Born: July 6, 1989 – MISL expansion franchise.
Died: July 10th, 1992 – The MSL ceases operations.
Arena: St. Louis Arena (17,931)
Team Colors: Blue, Yellow & Red
Owner: Milan Mandaric
St. Louis, Missouri was a hotbed of indoor soccer in the early 1980′s. The city’s St. Louis Steamers of the Major Indoor Soccer League claimed higher average attendances than the NHL’s St. Louis Blues for five straight years from 1980 to 1984. The club had local celebrity ownership in minority partner Stan Musial. At their third season peak in the winter of 1981-82, the Steamers averaged more than 17,000 fans per game and played for the MISL championship for the second straight year.
The Steamers began a sad decline in the mid-1980′s, accelerating when original owner Ben Kerner sold the club in July 1984. By the spring of 1988, the club was insolvent – reportedly $1 million in debt and unable to meet payroll. Just 4,839 turned out at St. Louis Arena to watch the Steamer’s final match on April 15th, 1988. A white knight investor group led by San Jose, California businessman Milan Mandaric poked at the carcass, but ultimately passed. The MISL formally terminated the rudderless Steamers on June 22nd, 1988. Mandaric’s interest hadn’t entirely cooled, however.
From 1979 to 1984, the MISL engaged in aggressive expansion throughout the United States. But the league’s fortunes peaked around the same time as the Steamers. From 1985 to 1988, the league added just one expansion franchise and that club, the New York Express, imploded midway through its debut season, causing national embarassment for the league. During the same period, the MISL lost eight franchises, including the Steamers and the profitable and popular Cleveland Force, whose owner Bart Wolstein pulled out of the league in July 1988 in sheer frustration.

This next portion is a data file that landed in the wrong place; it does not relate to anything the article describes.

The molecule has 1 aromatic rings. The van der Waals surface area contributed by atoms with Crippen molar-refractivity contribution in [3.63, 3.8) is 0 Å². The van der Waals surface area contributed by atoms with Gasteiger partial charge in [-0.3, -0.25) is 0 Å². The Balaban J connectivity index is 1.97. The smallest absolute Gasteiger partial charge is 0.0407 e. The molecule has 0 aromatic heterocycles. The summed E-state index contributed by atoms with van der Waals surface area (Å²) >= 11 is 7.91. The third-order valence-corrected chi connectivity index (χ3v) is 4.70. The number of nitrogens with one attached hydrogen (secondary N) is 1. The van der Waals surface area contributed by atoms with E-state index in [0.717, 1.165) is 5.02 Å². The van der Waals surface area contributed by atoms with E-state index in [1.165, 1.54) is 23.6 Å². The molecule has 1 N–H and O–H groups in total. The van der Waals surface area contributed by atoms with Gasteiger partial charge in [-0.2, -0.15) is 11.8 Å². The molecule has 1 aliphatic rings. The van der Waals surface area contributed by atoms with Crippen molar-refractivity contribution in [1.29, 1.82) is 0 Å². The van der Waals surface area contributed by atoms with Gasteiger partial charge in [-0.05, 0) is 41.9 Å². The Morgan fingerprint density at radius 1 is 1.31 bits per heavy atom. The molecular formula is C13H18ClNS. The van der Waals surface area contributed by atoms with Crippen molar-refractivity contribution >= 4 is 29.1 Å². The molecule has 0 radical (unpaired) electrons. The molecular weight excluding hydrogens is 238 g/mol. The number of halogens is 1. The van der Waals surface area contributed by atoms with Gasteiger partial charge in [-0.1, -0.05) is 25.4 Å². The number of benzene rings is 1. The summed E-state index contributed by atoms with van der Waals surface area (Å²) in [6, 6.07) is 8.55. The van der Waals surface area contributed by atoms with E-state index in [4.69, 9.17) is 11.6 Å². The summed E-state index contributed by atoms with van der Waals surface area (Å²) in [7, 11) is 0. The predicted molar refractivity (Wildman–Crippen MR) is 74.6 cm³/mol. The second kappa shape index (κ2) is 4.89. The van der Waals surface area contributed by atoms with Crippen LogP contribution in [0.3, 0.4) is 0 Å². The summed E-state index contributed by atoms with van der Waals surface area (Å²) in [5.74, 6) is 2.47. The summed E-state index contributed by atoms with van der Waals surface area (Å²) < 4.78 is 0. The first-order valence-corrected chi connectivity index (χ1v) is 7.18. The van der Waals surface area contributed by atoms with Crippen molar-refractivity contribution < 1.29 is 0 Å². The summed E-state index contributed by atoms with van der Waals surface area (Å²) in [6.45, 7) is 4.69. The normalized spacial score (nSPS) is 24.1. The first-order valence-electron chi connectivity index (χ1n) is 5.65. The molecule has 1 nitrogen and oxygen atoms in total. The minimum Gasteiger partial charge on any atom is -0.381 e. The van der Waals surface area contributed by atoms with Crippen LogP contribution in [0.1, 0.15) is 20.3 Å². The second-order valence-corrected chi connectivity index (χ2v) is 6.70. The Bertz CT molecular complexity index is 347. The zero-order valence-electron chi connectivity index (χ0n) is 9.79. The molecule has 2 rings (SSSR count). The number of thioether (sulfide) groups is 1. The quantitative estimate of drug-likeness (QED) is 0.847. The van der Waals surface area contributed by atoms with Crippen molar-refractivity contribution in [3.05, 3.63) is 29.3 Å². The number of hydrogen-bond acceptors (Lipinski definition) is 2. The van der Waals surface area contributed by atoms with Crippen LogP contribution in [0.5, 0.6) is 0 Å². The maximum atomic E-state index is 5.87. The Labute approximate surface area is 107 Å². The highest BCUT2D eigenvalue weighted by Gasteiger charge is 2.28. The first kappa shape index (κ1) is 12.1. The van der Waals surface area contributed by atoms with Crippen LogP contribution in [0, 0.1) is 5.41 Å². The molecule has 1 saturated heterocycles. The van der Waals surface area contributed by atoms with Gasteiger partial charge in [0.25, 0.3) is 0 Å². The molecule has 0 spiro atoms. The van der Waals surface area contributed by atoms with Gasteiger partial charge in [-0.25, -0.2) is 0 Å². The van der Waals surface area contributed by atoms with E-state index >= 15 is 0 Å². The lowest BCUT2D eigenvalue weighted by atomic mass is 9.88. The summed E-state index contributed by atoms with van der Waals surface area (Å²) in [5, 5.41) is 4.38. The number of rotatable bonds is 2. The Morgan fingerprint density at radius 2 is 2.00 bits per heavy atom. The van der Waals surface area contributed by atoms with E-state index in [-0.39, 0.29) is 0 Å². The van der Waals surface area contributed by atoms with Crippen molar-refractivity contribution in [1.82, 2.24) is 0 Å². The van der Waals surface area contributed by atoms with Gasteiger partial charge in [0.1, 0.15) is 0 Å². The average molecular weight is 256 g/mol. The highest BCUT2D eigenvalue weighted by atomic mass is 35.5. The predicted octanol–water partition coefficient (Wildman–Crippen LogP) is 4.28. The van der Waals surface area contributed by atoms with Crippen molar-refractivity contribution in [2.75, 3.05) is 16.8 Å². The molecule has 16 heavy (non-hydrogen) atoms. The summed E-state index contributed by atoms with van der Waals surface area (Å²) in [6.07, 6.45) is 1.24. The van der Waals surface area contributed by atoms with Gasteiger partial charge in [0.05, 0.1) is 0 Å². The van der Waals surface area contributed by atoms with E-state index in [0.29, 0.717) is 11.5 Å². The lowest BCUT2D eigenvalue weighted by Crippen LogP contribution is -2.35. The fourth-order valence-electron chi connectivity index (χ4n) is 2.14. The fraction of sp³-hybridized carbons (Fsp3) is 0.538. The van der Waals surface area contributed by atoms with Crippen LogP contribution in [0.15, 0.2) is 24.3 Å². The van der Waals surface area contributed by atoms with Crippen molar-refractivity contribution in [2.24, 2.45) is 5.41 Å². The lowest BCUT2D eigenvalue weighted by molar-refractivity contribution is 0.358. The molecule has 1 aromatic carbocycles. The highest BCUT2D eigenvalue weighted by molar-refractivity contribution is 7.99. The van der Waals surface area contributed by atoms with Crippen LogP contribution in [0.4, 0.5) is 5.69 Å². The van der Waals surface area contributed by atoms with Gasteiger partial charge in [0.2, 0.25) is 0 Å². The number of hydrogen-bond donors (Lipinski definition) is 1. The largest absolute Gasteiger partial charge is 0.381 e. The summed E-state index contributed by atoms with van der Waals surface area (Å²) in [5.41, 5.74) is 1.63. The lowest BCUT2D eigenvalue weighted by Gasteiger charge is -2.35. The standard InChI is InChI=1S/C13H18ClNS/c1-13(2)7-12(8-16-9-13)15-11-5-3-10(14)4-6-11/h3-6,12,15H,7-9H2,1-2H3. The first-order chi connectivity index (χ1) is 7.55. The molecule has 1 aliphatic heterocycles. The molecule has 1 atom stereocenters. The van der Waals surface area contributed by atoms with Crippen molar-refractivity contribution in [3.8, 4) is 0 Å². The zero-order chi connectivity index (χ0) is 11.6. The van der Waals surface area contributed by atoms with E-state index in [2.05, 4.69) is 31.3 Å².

“(The MISL) was on a roller coaster downhill,” Wolstein told The Los Angeles Times in November 1988. “I don’t think it will survive, No.1, and if it does survive, I don’t think it will be of any quality.”
The MISL, beset by union bickering, declining fan & broadcast interest and red ink, had little going for it by the end of the 1980′s. But it did have the siren song of nostalgia in cities like St. Louis and Cleveland, tempting investors to try and recapture the brief moments when the Steamers and the Force had been the hottest ticket in town. Re-enter Milan Mandaric.
Serbian-born Milan Mandaric built separate fortunes in socialist Yugoslavia (auto parts) and later as a naturalized citizen in Silicon Valley, California (circuit boards). Always a soccer lover, he first invested in the outdoor North American Soccer League, as owner of two Bay Area clubs in the 1970′s – the San Jose Earthquakes (1974-1978) and the Oakland Stompers (1978), both of which he later sold. Mandaric quickly lost interest in the Steamers’ mess in 1988, but soon turned his attention to an expansion team in the city. A clean slate. On July 6th, 1989 the MISL approved Mandaric’s expansion bid and indoor soccer returned to the Gateway City after a one-year absence in the form of the St. Louis Storm.